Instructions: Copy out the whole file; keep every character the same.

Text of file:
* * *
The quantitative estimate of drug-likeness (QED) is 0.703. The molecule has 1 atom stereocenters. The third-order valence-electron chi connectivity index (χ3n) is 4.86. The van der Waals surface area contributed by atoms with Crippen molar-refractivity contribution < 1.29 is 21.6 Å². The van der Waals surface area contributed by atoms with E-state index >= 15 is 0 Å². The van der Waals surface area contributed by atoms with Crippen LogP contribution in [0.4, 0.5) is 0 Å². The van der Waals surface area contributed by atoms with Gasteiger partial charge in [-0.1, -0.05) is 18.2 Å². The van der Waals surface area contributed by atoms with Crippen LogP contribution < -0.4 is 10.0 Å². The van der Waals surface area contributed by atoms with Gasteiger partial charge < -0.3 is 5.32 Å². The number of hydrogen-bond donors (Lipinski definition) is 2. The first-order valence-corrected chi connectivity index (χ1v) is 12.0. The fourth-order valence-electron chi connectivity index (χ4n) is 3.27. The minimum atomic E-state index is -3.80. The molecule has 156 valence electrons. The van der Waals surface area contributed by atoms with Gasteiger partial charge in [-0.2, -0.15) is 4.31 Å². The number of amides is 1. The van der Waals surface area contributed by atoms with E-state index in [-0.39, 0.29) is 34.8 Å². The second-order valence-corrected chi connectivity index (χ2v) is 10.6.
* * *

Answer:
The quantitative estimate of drug-likeness (QED) is 0.703. The molecule has 1 atom stereocenters. The third-order valence-electron chi connectivity index (χ3n) is 4.86. The van der Waals surface area contributed by atoms with Crippen molar-refractivity contribution < 1.29 is 21.6 Å². The van der Waals surface area contributed by atoms with E-state index >= 15 is 0 Å². The van der Waals surface area contributed by atoms with Crippen LogP contribution in [0.4, 0.5) is 0 Å². The van der Waals surface area contributed by atoms with Gasteiger partial charge in [-0.1, -0.05) is 18.2 Å². The van der Waals surface area contributed by atoms with Crippen LogP contribution < -0.4 is 10.0 Å². The van der Waals surface area contributed by atoms with Gasteiger partial charge < -0.3 is 5.32 Å². The number of hydrogen-bond donors (Lipinski definition) is 2. The first-order valence-corrected chi connectivity index (χ1v) is 12.0. The fourth-order valence-electron chi connectivity index (χ4n) is 3.27. The minimum atomic E-state index is -3.80. The molecule has 156 valence electrons. The van der Waals surface area contributed by atoms with Gasteiger partial charge in [-0.2, -0.15) is 4.31 Å². The number of amides is 1. The van der Waals surface area contributed by atoms with E-state index in [-0.39, 0.29) is 34.8 Å². The second-order valence-corrected chi connectivity index (χ2v) is 10.6.